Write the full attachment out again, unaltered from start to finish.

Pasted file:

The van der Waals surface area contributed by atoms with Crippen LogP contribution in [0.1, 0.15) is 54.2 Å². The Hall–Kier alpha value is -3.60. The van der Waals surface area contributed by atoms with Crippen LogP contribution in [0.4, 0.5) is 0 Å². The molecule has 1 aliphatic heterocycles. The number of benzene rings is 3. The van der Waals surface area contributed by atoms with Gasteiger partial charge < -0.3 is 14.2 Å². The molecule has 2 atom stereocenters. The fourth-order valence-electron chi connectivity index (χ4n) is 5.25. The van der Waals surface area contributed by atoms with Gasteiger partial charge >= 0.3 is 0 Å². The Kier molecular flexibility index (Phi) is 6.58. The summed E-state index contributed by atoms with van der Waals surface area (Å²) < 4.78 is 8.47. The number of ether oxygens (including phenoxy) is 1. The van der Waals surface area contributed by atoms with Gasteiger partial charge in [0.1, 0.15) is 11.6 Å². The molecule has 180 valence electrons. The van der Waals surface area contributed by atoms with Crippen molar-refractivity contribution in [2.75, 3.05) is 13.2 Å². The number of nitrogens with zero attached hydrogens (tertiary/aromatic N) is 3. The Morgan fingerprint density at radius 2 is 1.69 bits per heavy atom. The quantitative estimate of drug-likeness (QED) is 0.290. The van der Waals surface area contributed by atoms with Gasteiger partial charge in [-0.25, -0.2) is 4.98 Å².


The van der Waals surface area contributed by atoms with Crippen LogP contribution in [0.1, 0.15) is 54.2 Å². The Hall–Kier alpha value is -3.60. The van der Waals surface area contributed by atoms with Crippen LogP contribution in [0.4, 0.5) is 0 Å². The molecule has 1 aliphatic heterocycles. The number of benzene rings is 3. The van der Waals surface area contributed by atoms with Gasteiger partial charge < -0.3 is 14.2 Å². The molecule has 2 atom stereocenters. The fourth-order valence-electron chi connectivity index (χ4n) is 5.25. The van der Waals surface area contributed by atoms with Gasteiger partial charge >= 0.3 is 0 Å². The Kier molecular flexibility index (Phi) is 6.58. The summed E-state index contributed by atoms with van der Waals surface area (Å²) < 4.78 is 8.47. The number of ether oxygens (including phenoxy) is 1. The van der Waals surface area contributed by atoms with Gasteiger partial charge in [0.1, 0.15) is 11.6 Å². The molecule has 180 valence electrons. The van der Waals surface area contributed by atoms with Crippen molar-refractivity contribution in [2.75, 3.05) is 13.2 Å². The number of nitrogens with zero attached hydrogens (tertiary/aromatic N) is 3. The Morgan fingerprint density at radius 2 is 1.69 bits per heavy atom. The quantitative estimate of drug-likeness (QED) is 0.290. The van der Waals surface area contributed by atoms with Gasteiger partial charge in [-0.25, -0.2) is 4.98 Å².